There is a lot of untapped potential around the intelligent use of RSS syndicated content, and I have extensively pointed out some of the possible directions this may take us to.
Photo credit: Robin Good
It is important to acknowledge though the issue of free content re-use when many of the content originators want to enforce tight controls on the use and re-syndication of their news.
I have recently catalyzed some attention around the issue of content re-use by engaging relatively small traditional publisher who uses the Internet for syndicating press-releases from major outlets, into evaluating whether my RSSification of his content headlines and further public distribution was legal, appropriate and beneficial.
Unfortunately, John Rourke of ConferencingNews.com has not followed up on his commitment to publicly reply to my points and while he has promised this in a private email to me, he has not followed up with facts.
Point is: sooner or later more independent publishers are going to be threatened, sued and harassed by larger and more powerful companies, either because they have syndicated headlines, or have republished within their content news excerpts or passages from copyrighted articles.
This will be a tough battle to fight, not only because there are so many ethical, cultural and political issues involved. But also because this comes down to be also a technical problem, because as it is easy for traditional content originators to track down in real-time where their RSS content has been re-published, it is equally difficult for both the independent editors/syndicators or for the digital information librarian to find out rapidly whether certain RSS-based content can be re-used or not.
Yes, this is the same problem that has led to the birth of the Creative Commons and similar initiatives.
Unless we can clearly label content that CAN be re-used from copyrighted one, we are going to restrain much of the potential evolution of this tremendously valuable application of content syndication and re-use via RSS.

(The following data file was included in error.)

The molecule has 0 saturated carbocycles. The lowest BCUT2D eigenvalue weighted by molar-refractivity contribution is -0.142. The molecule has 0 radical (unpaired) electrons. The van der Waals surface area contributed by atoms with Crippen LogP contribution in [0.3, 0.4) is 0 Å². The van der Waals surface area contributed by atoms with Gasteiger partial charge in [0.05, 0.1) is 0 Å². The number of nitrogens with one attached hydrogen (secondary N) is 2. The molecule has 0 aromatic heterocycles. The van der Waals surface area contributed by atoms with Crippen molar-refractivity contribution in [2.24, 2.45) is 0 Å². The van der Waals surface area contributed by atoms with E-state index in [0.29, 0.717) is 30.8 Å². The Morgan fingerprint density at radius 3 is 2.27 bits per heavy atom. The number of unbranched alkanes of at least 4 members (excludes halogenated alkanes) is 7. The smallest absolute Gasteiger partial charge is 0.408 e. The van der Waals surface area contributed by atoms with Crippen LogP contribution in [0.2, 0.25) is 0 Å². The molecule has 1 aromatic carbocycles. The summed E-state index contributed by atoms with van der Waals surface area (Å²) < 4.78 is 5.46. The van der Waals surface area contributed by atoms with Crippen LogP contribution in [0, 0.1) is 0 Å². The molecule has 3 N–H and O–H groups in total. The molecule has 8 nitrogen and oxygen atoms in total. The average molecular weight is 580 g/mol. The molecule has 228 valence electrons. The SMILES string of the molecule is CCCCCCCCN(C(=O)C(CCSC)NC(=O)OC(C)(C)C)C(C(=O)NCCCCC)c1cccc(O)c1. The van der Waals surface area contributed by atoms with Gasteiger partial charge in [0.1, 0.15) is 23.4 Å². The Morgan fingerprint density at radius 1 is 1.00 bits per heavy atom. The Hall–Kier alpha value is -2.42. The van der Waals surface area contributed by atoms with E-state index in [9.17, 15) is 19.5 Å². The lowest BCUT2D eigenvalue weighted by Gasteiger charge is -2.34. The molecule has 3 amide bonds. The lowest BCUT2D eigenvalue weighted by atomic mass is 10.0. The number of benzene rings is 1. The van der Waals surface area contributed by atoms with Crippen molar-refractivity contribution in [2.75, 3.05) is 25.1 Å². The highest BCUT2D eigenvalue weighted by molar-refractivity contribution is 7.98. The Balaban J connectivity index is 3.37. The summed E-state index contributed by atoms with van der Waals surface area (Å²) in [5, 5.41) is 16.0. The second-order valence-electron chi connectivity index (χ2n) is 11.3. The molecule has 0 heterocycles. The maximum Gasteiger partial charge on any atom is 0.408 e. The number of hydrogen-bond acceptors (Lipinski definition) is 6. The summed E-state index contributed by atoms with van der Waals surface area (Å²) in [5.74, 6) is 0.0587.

It is in this light that I am making a public request for pulling together sensible sponsors (RSS related companies and organizations that want to defend and facilitate increased use of the commons) to create a CC/PD directory of explicitly re-usable RSS news feeds.
As the author and maintainer of the RSS Top55, the fastest growing reference directory for submitting RSS news feeds to English-language based RSS search engines and RSS feed directories, I am best positioned to immediately start offering this opportunity to the several tens of thousands of readers who regularly visit this resource.
What I am asking right now is an indication of your support and interest for this initiative.
Here, in the simplest terms possible, an executive summary of what this idea would consist of:
a) Creation of an open access directory of RSS/Atom newsfeeds that carry an explicit Creative Commons or PD (public domain) license.
b) Ability for end users to classify/categorize RSS feeds according to their own taxonomies, just like delicious or the emerging Internet Archive/OurMedia do.
c) Ability for submitters of RSS news feeds to specify the type of license adopted, the amount and type of syndication/re-use allowed, the type of attribution/credit/linkback required and any other specification that would allow newsmasters to make best legal use of such content.
d) Optional facility for users to select keyword-based content, specific news sources or a mix of the two to generate on the spot re-usable news feeds for immediate use.
Are you for it?
If yes, why?
Can you spell out your reasons and put them here below?
If not, why?
This post is being sent as an email copy for notification to:
- Joi Ito
- Lawrence Lessig
- Dave Winer
- David Weinberger
- Chris Pirillo
- Robert Scoble
- Stephen Downes
- Marc Canter
- Cory Doctorow
- Sebastien Paquet
- Flemming Funch
- Andrius Kulikauskas
- Dan Gillmor
- JD Lasica
- Dave Pollard
- Jean-Francois Noubel
If you want to help this initiative, please post a comment here, write a post on your blog about it, and consider adopting a CC/PD license for at least some of your RSS content now.